Another topic discussed was the new sportsmanship rule that will be in place for the upcoming dual-match season. The new rule focuses on the non-playing bench players, including trainers/team managers/strength coaches, which are usually the most rowdy ones in the crowd. The rule states that none of those team members will be permitted to yell things like On-It, Whoops, Choke, or anything like that after a missed first serve. The rule also states that the non-playing team members must sit/stand in a defined area so the chair umpire can keep tabs on who is saying what. If the chair hears one of those phrases after a missed first serve then a let will be called and the server will be given another first serve and the bench will be given its one warning. Any subsequent issue will result in a point penalty. The defined sitting/standing area will be determined before each match by the coaches and officials but it'll usually be the first row of seating (if there is seating behind the baseline) or behind the fence depending on the court layout.
As far as the spectators, they are permitted to say things after the first serve as long it's not vulgar or offensive. If someone in the crowd says something that is offensive or deemed harassment then the official will issue a crowd warning and if it happens again it would be a point penalty and the offending person would be ejected. The reason these rules were created was to make watching more enjoyable for the masses with some turned off by the constant chatter from the non-playing team members. There was an example given during the session about last year's BNP Paribas Collegiate Challenge in Indian Wells. There was a VIP area reserved for people of influence ($$$) who were watching the college product in between ATP matches but the constant talking and harassment from the non-playing members cleared the area out. Many schools need to keep the donations/gifts flowing in to sustain the sport so the one thing they can't afford is to drive those folks away.
Another rule that was adjusted for the coming season is the weather rule. The old rule stated that if the temperture was below 50 degrees or wind above 20 mph for two hours in a four hour period then play would be moved indoors (or not played if there were no indoor courts). Since the change to no-ad there are rarely matches that last four hours so they adjusted the rule to make it two hours in a three hour period. Not that big of a change but a change none the less.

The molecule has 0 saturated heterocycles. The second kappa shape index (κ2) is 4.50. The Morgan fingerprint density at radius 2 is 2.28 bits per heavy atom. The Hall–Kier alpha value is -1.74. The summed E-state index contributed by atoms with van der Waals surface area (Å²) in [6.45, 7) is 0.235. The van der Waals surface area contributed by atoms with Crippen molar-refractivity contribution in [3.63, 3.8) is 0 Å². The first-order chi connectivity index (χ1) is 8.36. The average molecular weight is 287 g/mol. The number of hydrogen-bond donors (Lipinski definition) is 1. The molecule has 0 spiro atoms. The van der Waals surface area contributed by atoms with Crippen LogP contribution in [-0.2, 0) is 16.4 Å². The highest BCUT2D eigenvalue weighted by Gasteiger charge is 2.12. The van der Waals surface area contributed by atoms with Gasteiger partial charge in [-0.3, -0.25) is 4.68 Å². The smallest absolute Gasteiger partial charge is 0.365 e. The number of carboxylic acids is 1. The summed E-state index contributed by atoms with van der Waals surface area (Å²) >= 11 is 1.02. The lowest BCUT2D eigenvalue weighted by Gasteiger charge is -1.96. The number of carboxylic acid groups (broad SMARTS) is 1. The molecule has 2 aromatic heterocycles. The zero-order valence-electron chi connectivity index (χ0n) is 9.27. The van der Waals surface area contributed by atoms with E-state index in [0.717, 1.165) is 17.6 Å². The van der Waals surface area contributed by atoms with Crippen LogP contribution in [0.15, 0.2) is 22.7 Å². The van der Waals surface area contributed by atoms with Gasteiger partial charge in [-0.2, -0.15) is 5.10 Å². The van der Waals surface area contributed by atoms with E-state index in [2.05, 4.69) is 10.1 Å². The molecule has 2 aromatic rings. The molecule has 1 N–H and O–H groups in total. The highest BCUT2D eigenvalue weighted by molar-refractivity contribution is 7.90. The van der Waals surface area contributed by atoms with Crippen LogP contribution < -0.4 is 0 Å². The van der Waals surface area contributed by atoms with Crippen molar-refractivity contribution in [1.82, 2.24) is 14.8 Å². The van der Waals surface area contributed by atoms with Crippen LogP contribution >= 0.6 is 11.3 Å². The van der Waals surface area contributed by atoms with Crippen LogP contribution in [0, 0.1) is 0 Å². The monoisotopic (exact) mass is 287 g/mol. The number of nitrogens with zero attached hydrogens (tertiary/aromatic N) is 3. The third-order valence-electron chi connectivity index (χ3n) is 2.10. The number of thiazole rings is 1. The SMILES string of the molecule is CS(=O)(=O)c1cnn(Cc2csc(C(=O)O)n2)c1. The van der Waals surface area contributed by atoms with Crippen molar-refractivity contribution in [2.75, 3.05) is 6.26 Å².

Other D1 round table talking points:
- There was talk about the fall-ending National Indoor Intercollegiates and whether the field should expand from it's current 32 to a larger number like 48 or even 64. The 32-draw format makes it feel more exclusive however several of the best players don't participate because they are playing pro events during ITA Regional Qualiers.
- Professionalization of D1 tennis - is it a good thing that many schools send players to compete in Futures events during the dual-match season? Some said it's good player development while others said the dual-match season should be reserved for dual-matches with the time to play Futures in the fall.
- NCAA rules pertaining to the six-month grace period and recruiting calendar. Student athletes must start college within six months after graduating from high school or they risk losing eligibility if they keep competing in pro events. I believe I heard the Mid-American Conference was floating the idea of a 12-month grace period.
There was talk around the subject of how to keep tennis programs relevant on campus after 7 men's programs and 4 women's programs were cut following this past season. Whitman College (D3) in Walla Walla, Washington, has been running a tennis and wine camp for the last several years and it's grown from one camp to eight. The unique camp format has brought in tens of thousands of dollars in revenue over the last several years and has increased the profile of the tennis program ten-fold. In addition to tennis camps, other programs are making sure their players are involved in the local community so people don't view them as just a tennis player. Some programs are ramping up their efforts to incorporate tailgating to create more buzz before a match so each match feels like an event.
Former ATP Top 5 Robin Soderling spoke to the group about his upbringing in Sweden to the ailment (mono) that ended his tennis career just before his 27th birthday. Soderling, who is most well known for his win over Rafael Nadal at the French Open and his two French Open runner-up finishes, won the last professional event he played but less than 24 hours later he'd be in bed and would stay there for the next six months. He said he had been sick off and on throughout his career but the doctors were never able to figure out what was wrong with him so he kept plugging along and it wasn't until he was bedridden that they tested him for mono and determined that was what was wrong with him all along. Soderling said he's tried to comeback a few times but his body just wouldn't let him so he finally called it quits late last year. Soderling recently started his own company, RS Tennis, that has his own line of balls, string, and grips.